Doctors Warn Changes in DSM May Lead to Increase in ADHD Diagnoses
The American Psychiatric Association (APA) plans to revise their language on ADHD in the forthcoming issue of the Diagnostic and Statistical Manual of Mental Disorders in order to expand availability of treatment, according to The New York Times.
While the text has not been released, those involved in the discussions told the news outlet that the changes could lead to a higher rate of diagnosis among all ages.
These changes include emphasizing that ADHD is not only an adolescent disorder, but that adults who have trouble focusing on paperwork or find themselves repeatedly losing their cellphone may qualify.
Perhaps most fundamental of all, however, is the shift in rhetoric regarding the disorder itself: rather than causing "impairment" in a person's life, new descriptions are stating that it can merely "impact" it.
The news of these changes comes in the face of record high rates of diagnosis with an estimated 6.4 million children between 4 and 17 having been treated for symptoms at some point in their lives.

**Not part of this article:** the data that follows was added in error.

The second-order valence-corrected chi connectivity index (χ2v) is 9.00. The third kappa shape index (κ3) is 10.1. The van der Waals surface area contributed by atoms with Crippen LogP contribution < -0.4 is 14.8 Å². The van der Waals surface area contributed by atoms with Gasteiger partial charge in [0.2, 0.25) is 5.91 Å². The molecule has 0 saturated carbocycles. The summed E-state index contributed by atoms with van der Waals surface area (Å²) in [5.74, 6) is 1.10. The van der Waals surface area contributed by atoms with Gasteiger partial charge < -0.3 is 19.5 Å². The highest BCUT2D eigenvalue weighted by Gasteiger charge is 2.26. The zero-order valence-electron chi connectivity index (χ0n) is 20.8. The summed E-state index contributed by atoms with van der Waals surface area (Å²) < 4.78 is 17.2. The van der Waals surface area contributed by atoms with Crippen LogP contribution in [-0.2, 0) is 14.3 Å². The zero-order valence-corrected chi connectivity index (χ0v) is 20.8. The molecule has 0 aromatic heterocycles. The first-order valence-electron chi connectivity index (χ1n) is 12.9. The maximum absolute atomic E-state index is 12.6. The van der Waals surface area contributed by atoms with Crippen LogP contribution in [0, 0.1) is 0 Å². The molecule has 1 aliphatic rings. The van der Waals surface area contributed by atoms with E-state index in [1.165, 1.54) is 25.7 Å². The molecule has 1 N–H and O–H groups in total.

This represents a 16 percent increase since 2007 and more than a 50 percent increase in the last decade alone.
Of those who have been diagnosed, roughly two-thirds receive prescriptions for stimulants like Ritalin and Adderall.
With numbers so high, not everyone is convinced the drugs are being used for the right reasons.
"Those numbers are astronomical," pediatric neurologist and Yale professor Dr. William Graf told The New York Times. "Mild symptoms are being diagnosed so readily, which goes beyond the disorder and beyond the zone of ambiguity to pure enhancement of children who are otherwise healthy."
Among the reasons doctors may be over-prescribing is parents.
"There's a tremendous push where if the kid's behavior is thought to be quote-unquote abnormal - if they're not sitting quietly at their desk - that's pathological, instead of just childhood," Dr. Jerome Groopman, a professor of medicine at Harvard Medical School, told the paper.
And the costs, researchers warn, are not only being transferred to insurance companies.
According to the CDC, those who are covered by Medicaid show the highest rates of diagnosis, including 14 percent for school-age children, which represents a one-third increase over the rest of the population.
In all, sales of ADHD stimulants have more than doubled from $9 billion in 2012 to $4 billion in 2007, according to IMS Health.